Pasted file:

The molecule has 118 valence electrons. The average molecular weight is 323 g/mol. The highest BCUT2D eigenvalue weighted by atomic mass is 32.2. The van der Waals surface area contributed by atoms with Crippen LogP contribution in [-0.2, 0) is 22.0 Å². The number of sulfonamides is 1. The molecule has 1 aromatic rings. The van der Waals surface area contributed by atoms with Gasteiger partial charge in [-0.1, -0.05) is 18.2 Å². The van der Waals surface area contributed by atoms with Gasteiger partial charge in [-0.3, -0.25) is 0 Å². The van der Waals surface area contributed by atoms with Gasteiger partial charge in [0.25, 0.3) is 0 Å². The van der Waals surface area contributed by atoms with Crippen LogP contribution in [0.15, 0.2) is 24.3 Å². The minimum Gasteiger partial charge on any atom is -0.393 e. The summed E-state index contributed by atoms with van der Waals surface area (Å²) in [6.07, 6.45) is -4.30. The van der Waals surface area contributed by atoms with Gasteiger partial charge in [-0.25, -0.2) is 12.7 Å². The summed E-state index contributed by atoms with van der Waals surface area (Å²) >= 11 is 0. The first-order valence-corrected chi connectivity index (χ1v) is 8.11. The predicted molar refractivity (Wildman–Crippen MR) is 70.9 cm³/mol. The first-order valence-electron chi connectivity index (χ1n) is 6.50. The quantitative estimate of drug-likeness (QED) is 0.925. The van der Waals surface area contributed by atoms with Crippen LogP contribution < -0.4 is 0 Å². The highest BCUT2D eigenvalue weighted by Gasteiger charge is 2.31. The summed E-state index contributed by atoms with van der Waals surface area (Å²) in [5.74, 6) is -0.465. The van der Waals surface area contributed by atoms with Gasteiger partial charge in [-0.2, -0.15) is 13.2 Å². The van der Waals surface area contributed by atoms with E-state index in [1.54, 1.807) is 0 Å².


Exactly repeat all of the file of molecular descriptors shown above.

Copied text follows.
The molecule has 118 valence electrons. The average molecular weight is 323 g/mol. The highest BCUT2D eigenvalue weighted by atomic mass is 32.2. The van der Waals surface area contributed by atoms with Crippen LogP contribution in [-0.2, 0) is 22.0 Å². The number of sulfonamides is 1. The molecule has 1 aromatic rings. The van der Waals surface area contributed by atoms with Gasteiger partial charge in [-0.1, -0.05) is 18.2 Å². The van der Waals surface area contributed by atoms with Gasteiger partial charge in [-0.3, -0.25) is 0 Å². The van der Waals surface area contributed by atoms with Gasteiger partial charge in [0.25, 0.3) is 0 Å². The van der Waals surface area contributed by atoms with Crippen LogP contribution in [0.15, 0.2) is 24.3 Å². The minimum Gasteiger partial charge on any atom is -0.393 e. The summed E-state index contributed by atoms with van der Waals surface area (Å²) in [6.07, 6.45) is -4.30. The van der Waals surface area contributed by atoms with Gasteiger partial charge in [-0.25, -0.2) is 12.7 Å². The summed E-state index contributed by atoms with van der Waals surface area (Å²) >= 11 is 0. The first-order valence-corrected chi connectivity index (χ1v) is 8.11. The predicted molar refractivity (Wildman–Crippen MR) is 70.9 cm³/mol. The first-order valence-electron chi connectivity index (χ1n) is 6.50. The quantitative estimate of drug-likeness (QED) is 0.925. The van der Waals surface area contributed by atoms with Crippen LogP contribution < -0.4 is 0 Å². The highest BCUT2D eigenvalue weighted by Gasteiger charge is 2.31. The summed E-state index contributed by atoms with van der Waals surface area (Å²) in [5.74, 6) is -0.465. The van der Waals surface area contributed by atoms with Gasteiger partial charge in [-0.2, -0.15) is 13.2 Å². The van der Waals surface area contributed by atoms with E-state index in [1.54, 1.807) is 0 Å².